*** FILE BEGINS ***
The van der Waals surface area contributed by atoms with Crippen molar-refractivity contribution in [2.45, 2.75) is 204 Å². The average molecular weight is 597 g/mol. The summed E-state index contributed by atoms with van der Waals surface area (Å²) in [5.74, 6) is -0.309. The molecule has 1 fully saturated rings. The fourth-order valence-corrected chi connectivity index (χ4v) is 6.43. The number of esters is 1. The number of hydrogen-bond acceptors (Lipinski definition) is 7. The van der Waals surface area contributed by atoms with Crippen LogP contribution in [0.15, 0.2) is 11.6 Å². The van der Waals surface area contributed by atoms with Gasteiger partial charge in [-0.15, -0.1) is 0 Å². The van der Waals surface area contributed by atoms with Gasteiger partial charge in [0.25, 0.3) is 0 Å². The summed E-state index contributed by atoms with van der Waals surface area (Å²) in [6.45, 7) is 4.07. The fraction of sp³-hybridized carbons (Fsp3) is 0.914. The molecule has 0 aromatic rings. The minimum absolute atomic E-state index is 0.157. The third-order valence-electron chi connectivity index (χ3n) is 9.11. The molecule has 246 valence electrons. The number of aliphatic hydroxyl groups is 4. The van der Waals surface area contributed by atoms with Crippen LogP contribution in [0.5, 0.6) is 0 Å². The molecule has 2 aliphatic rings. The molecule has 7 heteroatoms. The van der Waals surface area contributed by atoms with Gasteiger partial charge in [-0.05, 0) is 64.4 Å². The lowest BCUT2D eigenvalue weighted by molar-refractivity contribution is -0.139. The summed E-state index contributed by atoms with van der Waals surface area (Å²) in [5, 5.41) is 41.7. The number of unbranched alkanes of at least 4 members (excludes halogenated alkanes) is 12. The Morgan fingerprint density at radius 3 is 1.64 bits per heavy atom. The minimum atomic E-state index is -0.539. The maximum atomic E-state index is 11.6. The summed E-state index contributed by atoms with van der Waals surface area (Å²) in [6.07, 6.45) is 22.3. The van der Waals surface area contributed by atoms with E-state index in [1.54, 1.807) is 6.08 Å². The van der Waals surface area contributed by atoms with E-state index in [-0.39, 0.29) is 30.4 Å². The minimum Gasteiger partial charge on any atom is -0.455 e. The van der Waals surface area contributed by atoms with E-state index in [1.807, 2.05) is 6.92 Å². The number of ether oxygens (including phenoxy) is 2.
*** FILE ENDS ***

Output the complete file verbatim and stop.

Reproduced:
The van der Waals surface area contributed by atoms with Crippen molar-refractivity contribution in [2.45, 2.75) is 204 Å². The average molecular weight is 597 g/mol. The summed E-state index contributed by atoms with van der Waals surface area (Å²) in [5.74, 6) is -0.309. The molecule has 1 fully saturated rings. The fourth-order valence-corrected chi connectivity index (χ4v) is 6.43. The number of esters is 1. The number of hydrogen-bond acceptors (Lipinski definition) is 7. The van der Waals surface area contributed by atoms with Crippen LogP contribution in [0.15, 0.2) is 11.6 Å². The van der Waals surface area contributed by atoms with Gasteiger partial charge in [-0.15, -0.1) is 0 Å². The van der Waals surface area contributed by atoms with Gasteiger partial charge in [0.25, 0.3) is 0 Å². The summed E-state index contributed by atoms with van der Waals surface area (Å²) in [6.45, 7) is 4.07. The fraction of sp³-hybridized carbons (Fsp3) is 0.914. The molecule has 0 aromatic rings. The minimum absolute atomic E-state index is 0.157. The third-order valence-electron chi connectivity index (χ3n) is 9.11. The molecule has 246 valence electrons. The number of aliphatic hydroxyl groups is 4. The van der Waals surface area contributed by atoms with Crippen LogP contribution in [0.5, 0.6) is 0 Å². The molecule has 2 aliphatic rings. The molecule has 7 heteroatoms. The van der Waals surface area contributed by atoms with Gasteiger partial charge in [-0.05, 0) is 64.4 Å². The lowest BCUT2D eigenvalue weighted by molar-refractivity contribution is -0.139. The summed E-state index contributed by atoms with van der Waals surface area (Å²) in [5, 5.41) is 41.7. The number of unbranched alkanes of at least 4 members (excludes halogenated alkanes) is 12. The Morgan fingerprint density at radius 3 is 1.64 bits per heavy atom. The minimum atomic E-state index is -0.539. The maximum atomic E-state index is 11.6. The summed E-state index contributed by atoms with van der Waals surface area (Å²) in [6.07, 6.45) is 22.3. The van der Waals surface area contributed by atoms with E-state index in [1.54, 1.807) is 6.08 Å². The van der Waals surface area contributed by atoms with E-state index in [-0.39, 0.29) is 30.4 Å². The minimum Gasteiger partial charge on any atom is -0.455 e. The van der Waals surface area contributed by atoms with E-state index in [1.807, 2.05) is 6.92 Å². The number of ether oxygens (including phenoxy) is 2.